SCOOP by E.F.E.C.T 4.6.7. / 1423.59h

Ex-Reichsbank Neuklln Ganghoferstr. 2 12043 Berlin-Neuklln

The After Party BBQ After-Show Party / 19h

Fritz Club Garden at Postbahnhof Strae der Pariser Kommune 8 10243 Berlin-Friedrichshain

My Week with Marilyn (2011) Open Air Screening / 21.45h

THE GALLERY BERLIN 4.5.7. / 1019h

Caf Moskau Karl-Marx-Allee 34 10178 Berlin-Mitte

Kunstquartier Bethanien courtyard Adalbergstr. 73 10119 Berlin-Kreuzberg

PLASTIKJUWELEN 20 years svenja John Exhibition Opening / 16h

Galerie Dziuba Jewels Rosa-Luxemburg-Str. 25 10178 Berlin-Mitte

Dutch Fashion Celebration Reception / 19.30h

Deus ex Machina by Julian Schnabel Exhibition TueFri / 1118h Sat / 1116h

Contemporary Fine Arts Am Kupfergraben 10 10117 Berlin-Mitte

Embassy of the Kingdom of the Netherlands Klosterstr. 50 10179 Berlin-Mitte


No.74 Torstr. 74 10119 Berlin-Mitte

Secret Universe III Exhibition TueFri / 1018h Sat / 1120h Sun / 1118h
Hamburger Bahnhof Museum fr Gegenwart Invalidenstr. 50 10557 Berlin-Mitte

WEDDING Dress #7 7.7. / 1221h 8.7. / 1119h

Brunnenstr. 65 & Outdoor Area Bernauer Str. to Voltastr. 10119 Berlin-Mitte

dottirDOTTIR Pop-up Shop VIP Vernissage / 17h Opening / 1922h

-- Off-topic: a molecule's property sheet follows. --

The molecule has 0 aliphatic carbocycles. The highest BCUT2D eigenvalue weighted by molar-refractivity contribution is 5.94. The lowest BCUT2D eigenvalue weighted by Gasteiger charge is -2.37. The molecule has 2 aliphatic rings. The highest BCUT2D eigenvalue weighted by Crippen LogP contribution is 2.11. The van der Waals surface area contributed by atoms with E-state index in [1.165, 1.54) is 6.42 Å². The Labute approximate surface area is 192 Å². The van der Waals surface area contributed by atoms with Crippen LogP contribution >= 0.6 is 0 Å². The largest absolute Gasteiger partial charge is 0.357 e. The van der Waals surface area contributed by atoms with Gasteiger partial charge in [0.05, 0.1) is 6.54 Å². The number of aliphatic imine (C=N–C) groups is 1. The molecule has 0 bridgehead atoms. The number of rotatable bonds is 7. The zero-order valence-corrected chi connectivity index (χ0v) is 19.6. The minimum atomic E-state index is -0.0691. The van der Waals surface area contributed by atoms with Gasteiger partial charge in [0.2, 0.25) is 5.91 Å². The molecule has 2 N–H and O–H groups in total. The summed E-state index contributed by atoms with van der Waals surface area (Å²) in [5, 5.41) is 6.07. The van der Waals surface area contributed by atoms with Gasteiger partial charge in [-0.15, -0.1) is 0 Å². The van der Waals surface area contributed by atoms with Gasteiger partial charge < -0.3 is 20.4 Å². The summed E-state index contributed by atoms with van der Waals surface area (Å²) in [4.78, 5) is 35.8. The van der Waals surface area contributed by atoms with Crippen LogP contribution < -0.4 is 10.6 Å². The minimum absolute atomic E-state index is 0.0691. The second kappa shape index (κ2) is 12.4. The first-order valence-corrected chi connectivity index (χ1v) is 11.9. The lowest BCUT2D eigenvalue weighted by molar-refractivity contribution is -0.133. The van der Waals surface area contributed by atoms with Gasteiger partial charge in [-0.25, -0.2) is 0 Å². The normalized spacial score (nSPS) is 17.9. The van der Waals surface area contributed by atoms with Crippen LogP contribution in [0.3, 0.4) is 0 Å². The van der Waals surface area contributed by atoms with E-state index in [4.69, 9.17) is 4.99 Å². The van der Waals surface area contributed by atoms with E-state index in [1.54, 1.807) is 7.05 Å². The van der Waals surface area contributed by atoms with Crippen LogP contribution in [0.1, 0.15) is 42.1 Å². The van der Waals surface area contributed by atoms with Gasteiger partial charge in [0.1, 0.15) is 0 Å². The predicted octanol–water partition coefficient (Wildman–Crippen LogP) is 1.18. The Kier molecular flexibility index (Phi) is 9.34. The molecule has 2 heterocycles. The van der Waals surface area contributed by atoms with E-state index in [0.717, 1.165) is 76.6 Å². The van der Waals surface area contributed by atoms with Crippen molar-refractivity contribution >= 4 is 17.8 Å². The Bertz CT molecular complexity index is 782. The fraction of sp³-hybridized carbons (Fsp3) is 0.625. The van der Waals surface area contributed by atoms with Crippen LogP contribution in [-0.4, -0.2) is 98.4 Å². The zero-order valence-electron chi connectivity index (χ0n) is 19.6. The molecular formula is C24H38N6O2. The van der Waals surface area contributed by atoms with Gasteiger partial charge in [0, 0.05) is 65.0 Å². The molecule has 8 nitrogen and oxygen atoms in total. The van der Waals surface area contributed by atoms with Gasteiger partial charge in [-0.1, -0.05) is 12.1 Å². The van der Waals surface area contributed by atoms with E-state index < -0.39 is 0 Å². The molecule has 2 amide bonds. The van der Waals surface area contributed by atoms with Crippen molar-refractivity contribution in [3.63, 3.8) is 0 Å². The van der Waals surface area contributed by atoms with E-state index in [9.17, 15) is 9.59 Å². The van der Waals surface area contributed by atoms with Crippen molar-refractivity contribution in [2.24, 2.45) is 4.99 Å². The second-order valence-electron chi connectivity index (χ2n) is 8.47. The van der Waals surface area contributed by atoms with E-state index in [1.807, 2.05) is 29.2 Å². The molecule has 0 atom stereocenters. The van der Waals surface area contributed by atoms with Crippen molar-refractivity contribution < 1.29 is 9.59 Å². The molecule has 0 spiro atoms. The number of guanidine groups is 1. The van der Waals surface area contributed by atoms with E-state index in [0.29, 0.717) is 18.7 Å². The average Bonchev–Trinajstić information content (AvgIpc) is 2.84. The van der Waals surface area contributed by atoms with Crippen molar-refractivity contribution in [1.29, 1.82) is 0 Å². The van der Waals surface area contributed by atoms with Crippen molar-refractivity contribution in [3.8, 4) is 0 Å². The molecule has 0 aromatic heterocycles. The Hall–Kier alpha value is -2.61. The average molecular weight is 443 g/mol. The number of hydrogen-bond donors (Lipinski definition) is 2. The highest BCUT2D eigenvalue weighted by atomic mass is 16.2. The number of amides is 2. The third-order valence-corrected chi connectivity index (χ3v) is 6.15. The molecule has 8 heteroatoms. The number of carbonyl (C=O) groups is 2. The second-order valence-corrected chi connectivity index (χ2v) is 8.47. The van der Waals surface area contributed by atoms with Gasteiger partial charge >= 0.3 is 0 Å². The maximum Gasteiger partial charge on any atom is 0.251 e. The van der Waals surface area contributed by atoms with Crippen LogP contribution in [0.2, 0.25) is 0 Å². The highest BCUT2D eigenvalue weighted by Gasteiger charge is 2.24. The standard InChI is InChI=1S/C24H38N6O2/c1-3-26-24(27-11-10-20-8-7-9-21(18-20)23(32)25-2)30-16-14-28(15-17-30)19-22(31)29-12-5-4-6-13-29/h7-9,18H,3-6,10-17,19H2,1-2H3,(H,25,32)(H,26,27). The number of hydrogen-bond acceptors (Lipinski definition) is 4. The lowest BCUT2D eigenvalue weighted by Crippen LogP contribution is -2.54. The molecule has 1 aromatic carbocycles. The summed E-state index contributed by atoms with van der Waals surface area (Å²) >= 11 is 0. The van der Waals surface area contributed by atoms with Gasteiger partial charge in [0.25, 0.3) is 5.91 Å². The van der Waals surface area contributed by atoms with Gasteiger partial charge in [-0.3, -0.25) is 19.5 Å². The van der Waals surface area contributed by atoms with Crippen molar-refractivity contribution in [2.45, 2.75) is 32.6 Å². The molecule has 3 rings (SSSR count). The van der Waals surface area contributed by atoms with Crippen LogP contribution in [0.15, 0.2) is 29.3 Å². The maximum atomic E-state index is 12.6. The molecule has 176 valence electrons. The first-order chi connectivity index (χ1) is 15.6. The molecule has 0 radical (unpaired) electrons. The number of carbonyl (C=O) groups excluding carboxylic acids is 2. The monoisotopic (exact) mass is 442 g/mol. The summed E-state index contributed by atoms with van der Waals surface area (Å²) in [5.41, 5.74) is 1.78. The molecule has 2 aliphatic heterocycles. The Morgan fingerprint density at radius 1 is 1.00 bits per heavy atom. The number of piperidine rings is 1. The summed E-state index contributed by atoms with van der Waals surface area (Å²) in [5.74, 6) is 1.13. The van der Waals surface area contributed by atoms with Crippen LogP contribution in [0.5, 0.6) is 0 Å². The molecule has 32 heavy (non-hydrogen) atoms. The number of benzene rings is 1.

Torstr. 68 10119 Berlin-Mitte

INTUITIVE by CAMMELLO MACULATO Performance & Live Music / 20h

Jan Kath Flagship Store Brunnenstr. 3 10119 Berlin-Mitte

Slayer Metallica by Nathan Carter Exhibition TueSat / 1118h

Esther Schipper Schneberger Ufer 65 10785 Berlin-Tiergarten

Showroom Tradeshows
PREMIUM 4.5.7. / 1019h 6.7. / 1018h COLLECT Showroom 5.7. / 1019h 6.7. / 1018h
(capsule) Postbahnhof Strae der Pariser Kommune 8 10243 Berlin-Friedrichshain

Klute (1971) Open Air Screening / 21.30h

Freiluftkino Mitte Haus Schwarzenberg Rosenthaler Str. 39 10178 Berlin-Mitte

CUBE Showroom by Hypnosis Berlin Sample Sale / 1621h

Blowstr. 90 Hinterhaus 10783 Berlin-Schneberg

Ralph Gibson Photography Exhibition TueSat / 1118h

ANIMAL Fashion & Movie Presentation / 21h

Projekt Galerie Gormannstr. 25 10119 Berlin-Mitte

BESTSELLER Trade Show Live Music & Food / 20h

Arena Berlin Eichenstr. 4 12435 Berlin-Treptow

Camera Work Kantstr. 149 10623 Berlin-Charlottenburg

Station Berlin Luckenwalder Str. 46 10963 Berlin-Kreuzberg

Berlin Fashion Film Festival Winners Screening / 1718h

The Wye / Door C Skalitzer Str. 86 10997 Berlin-Kreuzberg

Broken Hearts Club Party / 22h

Ballhaus Berlin Chausseestr. 102 10115 Berlin-Mitte

Juke Presents Ost & Kjex Live / 24h

Cookies Friedrichstr. 158 10117 Berlin-Mitte

Fashioning fashion Europische Moden 17001915 Fashion Exhibition MonSun / 1018h

KSUS at PREMIUM 4.5.7. / 1019h


Kastanienallee 36a 10435 Berlin-Prenzlauer Berg

Station Berlin Luckenwalder Str. 4 10963 Berlin-Kreuzberg

Deutsches Historisches Museum Unter den Linden 2 10117 Berlin-Mitte

SEEK AT KHLHAUS 4.5.7. / 1019h 6.7. / 1018h